Can you swim in Darwin?

We know the bustling city of Darwin for its hot climate, thick bushland, and rich biodiversity. The city is right next door to the Aussie ocean, giving guests a hot summer beach vibe amidst the buildings and bush. However, there is a rumour out there that states that they allow no swimming at Darwin. Whoever came up with this was dead wrong, as the city is filled with swimming spots for all to enjoy. However, some of the watering holes and ocean shores can be dangerous for visitors, so read our list of how to avoid these risks while swimming.

The threats you may face    

Crocodiles

The most dangerous locals of Darwin are the Saltwater Crocodile. These massive reptiles are very strong, sneaky, and sprint through the water, sneaking up on their prey easily. Unfortunately for us, we fall under the category of prey for these creatures, so making sure you stay at a safe distance from these animals is crucial. Throughout history, many tourists and locals have been attacked by crocs in Darwin, with a large amount losing their lives. Crocodiles can roam in lakes, rivers, and at beaches, ready and waiting for their next unexpecting meal.

Jellyfish

During the stinger season, Darwin’s beaches are swarming with poisonous jellyfish. Box Jellyfish are most common jellyfish around, typically found in the shallow waters of the coast. The average size of the jellyfish is around 38 centimetres long, with their tentacles extending up to a whopping 3 meters. Once stung by one, a person will receive agonisingly painful whip-like marks. There isn’t usually a fixed date for the stinger season, but it does occur typically from November to May.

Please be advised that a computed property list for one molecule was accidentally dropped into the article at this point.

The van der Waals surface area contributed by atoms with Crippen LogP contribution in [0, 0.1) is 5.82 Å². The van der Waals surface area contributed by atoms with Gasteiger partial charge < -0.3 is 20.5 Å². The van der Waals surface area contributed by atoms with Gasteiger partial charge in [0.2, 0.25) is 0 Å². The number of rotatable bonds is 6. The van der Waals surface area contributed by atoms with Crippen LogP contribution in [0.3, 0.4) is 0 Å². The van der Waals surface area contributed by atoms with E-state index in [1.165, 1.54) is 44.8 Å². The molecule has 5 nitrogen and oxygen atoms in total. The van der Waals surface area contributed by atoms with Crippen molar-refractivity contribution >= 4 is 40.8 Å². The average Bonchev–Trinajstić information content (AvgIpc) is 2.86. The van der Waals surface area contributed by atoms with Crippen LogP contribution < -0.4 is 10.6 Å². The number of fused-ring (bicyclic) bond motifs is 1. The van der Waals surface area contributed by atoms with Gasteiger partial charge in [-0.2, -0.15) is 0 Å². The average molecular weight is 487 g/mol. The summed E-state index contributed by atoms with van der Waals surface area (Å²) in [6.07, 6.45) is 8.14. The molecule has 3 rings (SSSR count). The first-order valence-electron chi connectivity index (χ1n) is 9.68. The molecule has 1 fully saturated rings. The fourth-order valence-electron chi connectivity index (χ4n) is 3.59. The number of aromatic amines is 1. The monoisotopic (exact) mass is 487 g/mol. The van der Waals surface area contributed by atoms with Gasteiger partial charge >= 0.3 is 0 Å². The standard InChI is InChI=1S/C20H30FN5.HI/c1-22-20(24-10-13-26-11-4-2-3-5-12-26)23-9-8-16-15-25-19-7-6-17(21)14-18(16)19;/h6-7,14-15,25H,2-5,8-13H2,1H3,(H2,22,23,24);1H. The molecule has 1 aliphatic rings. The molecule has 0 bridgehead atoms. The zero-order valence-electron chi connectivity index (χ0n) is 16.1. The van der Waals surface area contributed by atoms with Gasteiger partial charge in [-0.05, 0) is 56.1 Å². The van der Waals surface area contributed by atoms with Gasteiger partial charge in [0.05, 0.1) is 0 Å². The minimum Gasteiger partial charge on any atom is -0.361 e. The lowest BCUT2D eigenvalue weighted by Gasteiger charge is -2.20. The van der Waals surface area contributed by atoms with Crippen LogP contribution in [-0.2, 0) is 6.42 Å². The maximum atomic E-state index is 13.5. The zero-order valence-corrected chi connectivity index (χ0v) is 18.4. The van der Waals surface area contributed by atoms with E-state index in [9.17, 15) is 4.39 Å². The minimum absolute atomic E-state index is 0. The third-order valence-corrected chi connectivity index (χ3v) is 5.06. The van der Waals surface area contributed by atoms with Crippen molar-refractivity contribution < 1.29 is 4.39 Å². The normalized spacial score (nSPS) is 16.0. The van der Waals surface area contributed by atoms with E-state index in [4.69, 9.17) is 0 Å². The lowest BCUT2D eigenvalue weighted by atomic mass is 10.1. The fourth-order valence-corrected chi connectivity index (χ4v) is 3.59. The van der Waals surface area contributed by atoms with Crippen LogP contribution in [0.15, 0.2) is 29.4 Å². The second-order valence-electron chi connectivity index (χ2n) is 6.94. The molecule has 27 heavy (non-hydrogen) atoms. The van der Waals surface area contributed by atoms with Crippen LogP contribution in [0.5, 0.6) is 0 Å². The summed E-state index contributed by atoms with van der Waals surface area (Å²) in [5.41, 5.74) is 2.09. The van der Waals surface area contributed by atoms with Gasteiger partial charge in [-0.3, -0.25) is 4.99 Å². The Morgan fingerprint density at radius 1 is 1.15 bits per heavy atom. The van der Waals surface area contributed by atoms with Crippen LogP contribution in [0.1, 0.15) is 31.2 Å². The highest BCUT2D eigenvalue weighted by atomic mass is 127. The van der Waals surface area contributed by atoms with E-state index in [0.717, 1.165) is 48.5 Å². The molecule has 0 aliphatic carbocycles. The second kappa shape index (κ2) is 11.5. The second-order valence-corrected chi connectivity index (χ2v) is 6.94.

How to avoid

For crocs, avoiding the spots where they roam is your only option. Darwin has very strict guidelines for crocodiles, with large warning signs for known croc waters, as well as information brochures shown to tourists frequently. Once you know the swimming spots are croc-free, you can go ahead and enjoy the waters!

For jellyfish, you can either avoid the jellyfish prone areas or use protection to harm you from their stings. Jellyfish wetsuits are available, and nets can be used to prevent jellyfish to enter areas as well.

Which spots you can swim

Patrolled Beaches

Seeing the renowned red and yellow flags on the beach is a clear sign that the area is safe. Professional lifesavers patrol the waves and will sound an alarm if there is any sign of risk.

Safe Swimming Spots

Looking up the safe swimming spots whether they be waterfalls, rivers, or lakes, is an essential activity. With numerous signs, brochures, and advice from locals, visitors can enjoy a full day in the sun and water without the worry of any danger.

Join our Darwin City Tours & Surrounds now!

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